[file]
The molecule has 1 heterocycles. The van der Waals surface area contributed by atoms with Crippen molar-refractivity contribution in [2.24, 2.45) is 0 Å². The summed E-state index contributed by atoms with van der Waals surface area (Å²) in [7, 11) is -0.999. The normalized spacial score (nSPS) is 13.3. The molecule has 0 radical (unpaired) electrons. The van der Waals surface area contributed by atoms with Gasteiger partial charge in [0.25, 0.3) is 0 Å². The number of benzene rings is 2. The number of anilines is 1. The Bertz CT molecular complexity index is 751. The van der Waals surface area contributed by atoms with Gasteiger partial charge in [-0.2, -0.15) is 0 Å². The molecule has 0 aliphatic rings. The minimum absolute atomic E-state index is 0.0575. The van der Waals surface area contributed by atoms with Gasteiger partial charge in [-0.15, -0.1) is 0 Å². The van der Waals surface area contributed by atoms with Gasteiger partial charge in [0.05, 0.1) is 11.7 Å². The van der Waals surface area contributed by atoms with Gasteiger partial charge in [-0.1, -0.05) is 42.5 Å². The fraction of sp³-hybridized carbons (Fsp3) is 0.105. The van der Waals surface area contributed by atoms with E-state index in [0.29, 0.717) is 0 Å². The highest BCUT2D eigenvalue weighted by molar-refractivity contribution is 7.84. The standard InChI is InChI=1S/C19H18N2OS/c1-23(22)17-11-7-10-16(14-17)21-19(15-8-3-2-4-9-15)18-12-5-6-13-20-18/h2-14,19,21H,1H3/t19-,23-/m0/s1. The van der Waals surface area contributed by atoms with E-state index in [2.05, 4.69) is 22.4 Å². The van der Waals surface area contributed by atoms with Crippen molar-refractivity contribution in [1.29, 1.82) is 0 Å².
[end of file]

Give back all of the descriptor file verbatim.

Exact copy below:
The molecule has 1 heterocycles. The van der Waals surface area contributed by atoms with Crippen molar-refractivity contribution in [2.24, 2.45) is 0 Å². The summed E-state index contributed by atoms with van der Waals surface area (Å²) in [7, 11) is -0.999. The normalized spacial score (nSPS) is 13.3. The molecule has 0 radical (unpaired) electrons. The van der Waals surface area contributed by atoms with Gasteiger partial charge in [0.25, 0.3) is 0 Å². The number of benzene rings is 2. The number of anilines is 1. The Bertz CT molecular complexity index is 751. The van der Waals surface area contributed by atoms with Gasteiger partial charge in [-0.2, -0.15) is 0 Å². The molecule has 0 aliphatic rings. The minimum absolute atomic E-state index is 0.0575. The van der Waals surface area contributed by atoms with Gasteiger partial charge in [-0.15, -0.1) is 0 Å². The van der Waals surface area contributed by atoms with Gasteiger partial charge in [0.05, 0.1) is 11.7 Å². The van der Waals surface area contributed by atoms with Gasteiger partial charge in [-0.1, -0.05) is 42.5 Å². The fraction of sp³-hybridized carbons (Fsp3) is 0.105. The van der Waals surface area contributed by atoms with E-state index in [0.29, 0.717) is 0 Å². The highest BCUT2D eigenvalue weighted by molar-refractivity contribution is 7.84. The standard InChI is InChI=1S/C19H18N2OS/c1-23(22)17-11-7-10-16(14-17)21-19(15-8-3-2-4-9-15)18-12-5-6-13-20-18/h2-14,19,21H,1H3/t19-,23-/m0/s1. The van der Waals surface area contributed by atoms with E-state index in [2.05, 4.69) is 22.4 Å². The van der Waals surface area contributed by atoms with Crippen molar-refractivity contribution in [1.29, 1.82) is 0 Å².